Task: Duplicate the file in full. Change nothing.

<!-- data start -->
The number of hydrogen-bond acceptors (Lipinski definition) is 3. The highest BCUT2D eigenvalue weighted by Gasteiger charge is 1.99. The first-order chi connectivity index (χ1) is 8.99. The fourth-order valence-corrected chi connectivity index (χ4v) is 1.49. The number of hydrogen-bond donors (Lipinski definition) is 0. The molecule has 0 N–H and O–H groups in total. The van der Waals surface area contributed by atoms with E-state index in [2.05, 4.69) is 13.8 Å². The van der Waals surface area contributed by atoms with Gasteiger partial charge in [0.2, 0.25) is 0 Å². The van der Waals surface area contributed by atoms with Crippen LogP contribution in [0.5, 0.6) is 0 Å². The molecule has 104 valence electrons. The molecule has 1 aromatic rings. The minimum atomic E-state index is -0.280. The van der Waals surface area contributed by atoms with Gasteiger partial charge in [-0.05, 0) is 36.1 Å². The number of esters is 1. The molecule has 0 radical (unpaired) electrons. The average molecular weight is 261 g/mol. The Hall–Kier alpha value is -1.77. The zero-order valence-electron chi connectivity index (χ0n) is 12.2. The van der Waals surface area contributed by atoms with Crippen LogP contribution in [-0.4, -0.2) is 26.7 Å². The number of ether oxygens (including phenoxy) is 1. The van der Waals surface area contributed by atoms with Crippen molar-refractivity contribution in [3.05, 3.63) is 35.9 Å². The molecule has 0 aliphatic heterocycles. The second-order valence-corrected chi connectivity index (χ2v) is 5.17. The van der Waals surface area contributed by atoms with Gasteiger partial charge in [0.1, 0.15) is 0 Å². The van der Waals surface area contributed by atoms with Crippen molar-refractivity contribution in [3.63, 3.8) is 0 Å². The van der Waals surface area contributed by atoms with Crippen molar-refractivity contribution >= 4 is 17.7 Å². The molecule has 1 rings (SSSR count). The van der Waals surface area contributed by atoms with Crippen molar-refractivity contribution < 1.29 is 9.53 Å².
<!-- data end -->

The number of hydrogen-bond acceptors (Lipinski definition) is 3. The highest BCUT2D eigenvalue weighted by Gasteiger charge is 1.99. The first-order chi connectivity index (χ1) is 8.99. The fourth-order valence-corrected chi connectivity index (χ4v) is 1.49. The number of hydrogen-bond donors (Lipinski definition) is 0. The molecule has 0 N–H and O–H groups in total. The van der Waals surface area contributed by atoms with E-state index in [2.05, 4.69) is 13.8 Å². The van der Waals surface area contributed by atoms with Gasteiger partial charge in [0.2, 0.25) is 0 Å². The van der Waals surface area contributed by atoms with Crippen LogP contribution in [0.5, 0.6) is 0 Å². The molecule has 104 valence electrons. The molecule has 1 aromatic rings. The minimum atomic E-state index is -0.280. The van der Waals surface area contributed by atoms with Gasteiger partial charge in [-0.05, 0) is 36.1 Å². The number of esters is 1. The molecule has 0 radical (unpaired) electrons. The average molecular weight is 261 g/mol. The Hall–Kier alpha value is -1.77. The zero-order valence-electron chi connectivity index (χ0n) is 12.2. The van der Waals surface area contributed by atoms with Crippen LogP contribution in [-0.4, -0.2) is 26.7 Å². The number of ether oxygens (including phenoxy) is 1. The van der Waals surface area contributed by atoms with Crippen molar-refractivity contribution in [3.05, 3.63) is 35.9 Å². The molecule has 0 aliphatic heterocycles. The second-order valence-corrected chi connectivity index (χ2v) is 5.17. The van der Waals surface area contributed by atoms with Gasteiger partial charge in [0.1, 0.15) is 0 Å². The van der Waals surface area contributed by atoms with Crippen molar-refractivity contribution in [3.63, 3.8) is 0 Å². The van der Waals surface area contributed by atoms with Crippen molar-refractivity contribution >= 4 is 17.7 Å². The molecule has 1 rings (SSSR count). The van der Waals surface area contributed by atoms with Crippen molar-refractivity contribution < 1.29 is 9.53 Å².